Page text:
New Qashqai variant uses an unusual hybrid powertrain that will make a lot of sense to a lot of buyers

Probably the easiest way to describe the new Nissan Qashqai E-Power – if not the most accurate – is as an electric car that you fill up with petrol. 

As a series hybrid, the new E-Power system differs from a full-, mild- or plug-in hybrid set-up in that the combustion motor’s role in the process of propulsion is limited to powering a front-mounted, 188bhp electric motor, which drives the front axle directly. It’s the only such system currently on the market but in principle it works a bit like the old BMW i3 range-extender, or LEVC’s London taxi, giving an all-electric driving experience while alleviating any concerns about range anxiety (although today’s fuel prices mean no car is really exempt from that…). 

Nissan refers to it as a “bridging technology” and says it will help facilitate an all-out shift to electrification by familiarising customers with the EV driving experience without asking them to adjust their driving habits. “We’re trying to get as close as possible to your next car, which will be an EV,” a company spokesman said. Notably, the Qashqai E-Power arrives alongside the firm’s second bespoke electric car – the Nissan Ariya – as part of a multi-pronged approach to achieving a 50% electrification sales mix globally by 2030. 

Were it not for a faint thrum emanating from the front end under load, the E-Power drivetrain would do a very good impression of a pure-electric system. Take-up is smooth and brisk, acceleration pleasingly linear and – should you turn the E-Pedal mode on – the brake regeneration extremely (almost too) strong. There’s no gearbox here, so there’s no hesitation on kickdown nor lurching between ratios. All in, it’s a really nicely rounded set-up and one that starts to make more sense the longer you spend at the wheel.

The engine only really makes itself known when pushing on, and while Nissan claims to have tuned the variable-compression petrol lump to better match vehicle speed – a response to criticism of the jarring ‘rubber band’ effect of a CVT gearbox – it’s still a fairly monotonous and uninspiring melody. Best be light with the right foot and let it tick away quietly. 

Certainly, this feels like the best-resolved and least compromised powertrain you can have in the Qashqai, as it stands, doing away with both the frustrating manual and droning CVT available on the standard 1.3-litre engine while promising enhanced fuel economy and reduced emissions. It’s not a particularly quick or engaging powertrain by any stretch of the imagination, but it has been tuned to work best in urban and suburban environments (where target buyers allegedly spend three-quarters of their time) and it does indeed make a lot of sense at low speeds.

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Elsewhere, the latest addition to the Qashqai range remains true to the safe, predictable and rational formula of the existing Qashqai variants. It’s comfortable, quiet and highly manouvrable - and the new-generation infotainment system, which will soon be rolled out to all Qashqai models, brings welcome improvements in clarity and functionality.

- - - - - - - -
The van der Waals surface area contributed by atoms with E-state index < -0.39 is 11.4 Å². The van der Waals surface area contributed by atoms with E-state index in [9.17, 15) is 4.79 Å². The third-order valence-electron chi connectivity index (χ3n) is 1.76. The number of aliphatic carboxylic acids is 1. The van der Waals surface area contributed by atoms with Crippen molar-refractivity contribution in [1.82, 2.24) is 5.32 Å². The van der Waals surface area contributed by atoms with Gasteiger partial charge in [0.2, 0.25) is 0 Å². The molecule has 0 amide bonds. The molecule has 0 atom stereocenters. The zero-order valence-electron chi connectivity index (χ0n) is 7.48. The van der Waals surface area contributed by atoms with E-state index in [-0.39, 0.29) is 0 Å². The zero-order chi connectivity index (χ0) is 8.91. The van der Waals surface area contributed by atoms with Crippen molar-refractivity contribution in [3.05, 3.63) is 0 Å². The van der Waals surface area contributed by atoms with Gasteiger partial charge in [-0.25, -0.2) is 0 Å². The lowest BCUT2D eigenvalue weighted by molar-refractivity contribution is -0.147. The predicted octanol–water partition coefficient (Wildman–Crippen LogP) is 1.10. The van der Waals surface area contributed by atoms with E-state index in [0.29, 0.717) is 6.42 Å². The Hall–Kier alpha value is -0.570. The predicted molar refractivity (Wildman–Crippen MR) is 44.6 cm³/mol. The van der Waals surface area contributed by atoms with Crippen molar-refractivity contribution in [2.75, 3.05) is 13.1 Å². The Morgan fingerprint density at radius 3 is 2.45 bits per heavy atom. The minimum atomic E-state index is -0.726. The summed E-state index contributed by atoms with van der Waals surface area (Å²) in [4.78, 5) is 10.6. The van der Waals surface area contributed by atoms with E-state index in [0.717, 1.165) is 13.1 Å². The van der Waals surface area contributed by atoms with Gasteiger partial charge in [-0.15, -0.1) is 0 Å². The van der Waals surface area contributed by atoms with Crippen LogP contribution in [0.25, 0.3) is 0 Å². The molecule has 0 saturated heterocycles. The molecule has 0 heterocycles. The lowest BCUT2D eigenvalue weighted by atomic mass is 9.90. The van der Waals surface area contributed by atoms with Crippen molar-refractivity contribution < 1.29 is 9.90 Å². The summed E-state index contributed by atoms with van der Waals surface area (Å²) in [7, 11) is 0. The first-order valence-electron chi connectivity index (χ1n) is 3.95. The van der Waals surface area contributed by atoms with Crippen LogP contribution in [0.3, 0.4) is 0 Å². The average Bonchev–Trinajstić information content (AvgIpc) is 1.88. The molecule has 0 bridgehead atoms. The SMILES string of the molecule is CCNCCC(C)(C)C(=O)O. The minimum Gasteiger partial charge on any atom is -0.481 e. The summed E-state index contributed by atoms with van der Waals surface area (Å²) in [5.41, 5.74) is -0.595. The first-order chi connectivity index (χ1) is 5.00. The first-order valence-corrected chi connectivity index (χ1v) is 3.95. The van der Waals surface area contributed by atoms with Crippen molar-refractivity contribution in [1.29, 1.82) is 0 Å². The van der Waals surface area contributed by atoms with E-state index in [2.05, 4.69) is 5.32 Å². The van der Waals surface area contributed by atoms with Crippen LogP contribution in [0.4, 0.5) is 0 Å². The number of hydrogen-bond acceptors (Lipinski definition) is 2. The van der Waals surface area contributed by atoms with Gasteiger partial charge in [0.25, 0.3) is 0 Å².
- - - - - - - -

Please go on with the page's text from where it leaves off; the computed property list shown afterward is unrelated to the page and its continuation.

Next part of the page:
Nissan estimates that the E-Power will ultimately account for 40% of all Qashqai sales, making it one of the most important additions to the firm’s line-up in recent memory. First impressions of the finished car suggest that’s a credible and realistic ambition, if not even slightly pessimistic: it’s easy to imagine any prospective Qashqai customer being sold the benefits of this powertrain. 

Where it might fall down is on the basis of its premium over the standard Qashqai – prices range from £32,950 for entry-level Acenta Premium trim to £40,980 for the Tekna+ range-topper – but it’s still broadly cheaper than comparable plug-in hybrids, so if the numbers stack up for the type of driving you do, it could be a very welcome innovation. 

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harf 1 July 2022

Odd solution considering how underwhelming the quoted emissions values are, around 120g/km.


xxxx 1 July 2022

Agreed LP, it states the ICE drives the front electric motor which drives the axle, I suppose this really means the electric motor acts as transmisson that can be electrically assisted. I'm actually coming around to it now as it's quite simple and efficient. So why so expensive considering it's tiny battery and non turbo'd engine.

LP in Brighton 1 July 2022

We need a better technical explanation of how these things work. but reading between the lines Nissan appears to be using a very similar system to that used by Honda and Mitsubishi.  In other words, this is a series hybrid, but one where the drive can be directly connected to the wheels via a single speed gear at cruising speed. Such an arrangement saves the weight and cost of a normal gearbox, while exploiting the efficiency of a direct drive when cruising.  

But then there's a one line reference to a "variable compression" petrol engine. I can only assume that this is achieved by delayed closure of the inlet valves which would allow the engine to exploit the Atkinson cycle for maximum efficiency, while also allowing the engine to work conventionally when more power is required? 

Much more explanation is needed - but there is no getting away from the fact that the EV battery is a tiny one so I would argue that while it may drive as an EV, this is predominantly a combustion engine car with a little electric help. 

John Savill 4 July 2022

That's slightly incorrect. The engine in the ePower is there purely to keep the battery charged. It never drives the wheels, unlike the Honda system which can engage a single speed gearbox at certain speeds. The wheels in the ePower are driven only from the electric motor, so it is simpler than the Honda or Toyta systems.